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What to expect at your first doctor's visit

April 01, 2002|BY Christine L. Moats

Q: What can I do to prepare for my first doctor's visit without one of my parents?

A: To be prepared, do the following:

Bring your medical records or have them transferred from your previous doctor's office.

Bring your insurance card with you to your visit.

Arrive early for your first visit as you will most likely have to fill out paperwork.

If you haven't been feeling well, make a list of the symptoms you've been experiencing to share with your doctor.

Write down any questions or concerns that you would like to discuss with the doctor. Ask for an explanation if you don't understand something the doctor/nurse has told you.

Make sure your doctor is aware of any medications you are taking as well as vitamins, herbs or any supplements.

If it makes you feel more comfortable, bring a friend with you.

Schedule a follow-up appointment if the doctor would like to see you again.

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Q: What can I expect at my first doctor's visit?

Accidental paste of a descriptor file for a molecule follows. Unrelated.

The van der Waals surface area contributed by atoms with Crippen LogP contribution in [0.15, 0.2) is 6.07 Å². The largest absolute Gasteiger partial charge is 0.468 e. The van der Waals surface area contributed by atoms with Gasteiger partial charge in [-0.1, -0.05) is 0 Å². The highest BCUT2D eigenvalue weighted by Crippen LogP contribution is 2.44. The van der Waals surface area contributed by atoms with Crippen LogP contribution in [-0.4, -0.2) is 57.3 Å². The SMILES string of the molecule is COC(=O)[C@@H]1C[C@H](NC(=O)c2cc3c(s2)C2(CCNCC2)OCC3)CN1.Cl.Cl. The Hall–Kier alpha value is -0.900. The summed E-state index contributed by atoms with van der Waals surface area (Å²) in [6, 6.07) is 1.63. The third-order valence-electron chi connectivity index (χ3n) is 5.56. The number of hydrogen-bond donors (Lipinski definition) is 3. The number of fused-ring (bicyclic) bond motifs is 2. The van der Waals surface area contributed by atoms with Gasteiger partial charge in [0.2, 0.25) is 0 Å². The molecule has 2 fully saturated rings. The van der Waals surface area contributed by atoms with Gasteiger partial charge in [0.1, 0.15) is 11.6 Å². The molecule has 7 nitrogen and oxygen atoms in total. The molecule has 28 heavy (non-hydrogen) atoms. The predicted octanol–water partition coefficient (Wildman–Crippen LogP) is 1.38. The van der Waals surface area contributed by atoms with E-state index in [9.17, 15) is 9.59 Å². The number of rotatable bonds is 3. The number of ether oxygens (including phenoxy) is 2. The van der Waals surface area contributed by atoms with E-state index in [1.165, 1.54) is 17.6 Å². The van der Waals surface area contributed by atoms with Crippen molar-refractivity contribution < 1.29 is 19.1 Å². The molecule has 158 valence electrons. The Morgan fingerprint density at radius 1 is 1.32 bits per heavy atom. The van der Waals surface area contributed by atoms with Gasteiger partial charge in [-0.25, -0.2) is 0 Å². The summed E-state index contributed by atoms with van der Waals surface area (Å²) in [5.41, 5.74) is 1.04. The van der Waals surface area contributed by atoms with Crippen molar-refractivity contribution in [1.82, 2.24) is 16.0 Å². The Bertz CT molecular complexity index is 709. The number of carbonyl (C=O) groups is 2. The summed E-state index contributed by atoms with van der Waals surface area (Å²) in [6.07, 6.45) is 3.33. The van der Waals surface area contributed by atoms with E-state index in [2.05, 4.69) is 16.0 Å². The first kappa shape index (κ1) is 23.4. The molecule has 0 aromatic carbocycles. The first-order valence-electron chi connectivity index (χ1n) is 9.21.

A: Your doctor will ask you a series of questions about your medical history, family history, work history, and lifestyle. You'll be asked to describe any symptoms you've had, if any.

Let's use high blood pressure as an example. The doctor will want to know how you first found out that your blood pressure was elevated. If you've been feeling well and have had no symptoms, this is not unusual.

The doctor may ask you questions about the following:

Medications (prescribed and over-the-counter)

Improved blood pressure with the medication

Side effects experienced from medications

Your parents' health and any problems they've experienced with blood pressure or other health problems

Alcohol consumption or smoking

Your exercise and eating habits

Stress level

Questions about other symptoms and problems may be asked to provide more clues both to the cause and the consequences of high blood pressure.

The physical exam may include:

Examining your eyes, ears and mouth

Checking your blood pressure (possibly more than once - in both arms, lying, sitting and standing - if high blood pressure is a diagnosis)

Recording your weight

Listening to your heart and lungs

Checking your heart rate

Because high blood pressure can affect so many areas of the body, your doctor may examine the pulse in your neck, abdomen and eyes.

Depending on the symptoms you describe, you doctor may recommend certain tests, such as blood work or other tests specific to your symptoms. This will be discussed at the time of your first visit. Make sure you ask questions if there is something you don't understand.

Source: www.lifeclinic.com, www.aarp.org

Christine L. Moats is wellness coordinator for Washington County Hospital.

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